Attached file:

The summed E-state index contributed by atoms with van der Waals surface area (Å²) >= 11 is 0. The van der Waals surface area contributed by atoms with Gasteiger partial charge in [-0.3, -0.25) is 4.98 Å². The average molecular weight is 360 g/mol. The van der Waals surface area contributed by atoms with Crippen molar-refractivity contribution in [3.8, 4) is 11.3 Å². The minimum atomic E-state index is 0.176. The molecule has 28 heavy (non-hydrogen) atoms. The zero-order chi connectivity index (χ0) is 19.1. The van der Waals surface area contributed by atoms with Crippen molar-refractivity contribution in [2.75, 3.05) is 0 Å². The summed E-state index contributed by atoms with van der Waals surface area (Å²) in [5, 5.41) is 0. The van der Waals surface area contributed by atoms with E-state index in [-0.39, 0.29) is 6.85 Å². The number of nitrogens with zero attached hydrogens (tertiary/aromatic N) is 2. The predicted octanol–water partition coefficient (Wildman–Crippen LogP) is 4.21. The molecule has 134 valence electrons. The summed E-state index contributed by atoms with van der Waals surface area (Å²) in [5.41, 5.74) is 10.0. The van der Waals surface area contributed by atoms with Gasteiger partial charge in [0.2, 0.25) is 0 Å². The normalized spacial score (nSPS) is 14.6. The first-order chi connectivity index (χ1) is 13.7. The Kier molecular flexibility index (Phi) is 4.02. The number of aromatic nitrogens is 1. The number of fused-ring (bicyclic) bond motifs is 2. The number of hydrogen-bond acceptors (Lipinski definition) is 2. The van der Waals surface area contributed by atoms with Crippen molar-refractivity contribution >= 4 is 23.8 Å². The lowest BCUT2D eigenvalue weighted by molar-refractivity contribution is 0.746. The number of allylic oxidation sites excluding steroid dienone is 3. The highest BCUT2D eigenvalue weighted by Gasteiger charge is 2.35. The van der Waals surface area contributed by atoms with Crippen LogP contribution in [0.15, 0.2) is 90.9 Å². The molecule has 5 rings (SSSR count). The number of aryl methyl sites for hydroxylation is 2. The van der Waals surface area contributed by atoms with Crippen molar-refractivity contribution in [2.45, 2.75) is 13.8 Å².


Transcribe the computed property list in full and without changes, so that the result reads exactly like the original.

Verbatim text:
The summed E-state index contributed by atoms with van der Waals surface area (Å²) >= 11 is 0. The van der Waals surface area contributed by atoms with Gasteiger partial charge in [-0.3, -0.25) is 4.98 Å². The average molecular weight is 360 g/mol. The van der Waals surface area contributed by atoms with Crippen molar-refractivity contribution in [3.8, 4) is 11.3 Å². The minimum atomic E-state index is 0.176. The molecule has 28 heavy (non-hydrogen) atoms. The zero-order chi connectivity index (χ0) is 19.1. The van der Waals surface area contributed by atoms with Crippen molar-refractivity contribution in [2.75, 3.05) is 0 Å². The summed E-state index contributed by atoms with van der Waals surface area (Å²) in [5, 5.41) is 0. The van der Waals surface area contributed by atoms with E-state index in [-0.39, 0.29) is 6.85 Å². The number of nitrogens with zero attached hydrogens (tertiary/aromatic N) is 2. The predicted octanol–water partition coefficient (Wildman–Crippen LogP) is 4.21. The molecule has 134 valence electrons. The summed E-state index contributed by atoms with van der Waals surface area (Å²) in [5.41, 5.74) is 10.0. The van der Waals surface area contributed by atoms with Gasteiger partial charge in [0.2, 0.25) is 0 Å². The normalized spacial score (nSPS) is 14.6. The first-order chi connectivity index (χ1) is 13.7. The Kier molecular flexibility index (Phi) is 4.02. The number of aromatic nitrogens is 1. The number of fused-ring (bicyclic) bond motifs is 2. The number of hydrogen-bond acceptors (Lipinski definition) is 2. The van der Waals surface area contributed by atoms with Crippen molar-refractivity contribution >= 4 is 23.8 Å². The lowest BCUT2D eigenvalue weighted by molar-refractivity contribution is 0.746. The number of allylic oxidation sites excluding steroid dienone is 3. The highest BCUT2D eigenvalue weighted by Gasteiger charge is 2.35. The van der Waals surface area contributed by atoms with Crippen LogP contribution in [0.15, 0.2) is 90.9 Å². The molecule has 5 rings (SSSR count). The number of aryl methyl sites for hydroxylation is 2. The van der Waals surface area contributed by atoms with Crippen molar-refractivity contribution in [2.45, 2.75) is 13.8 Å².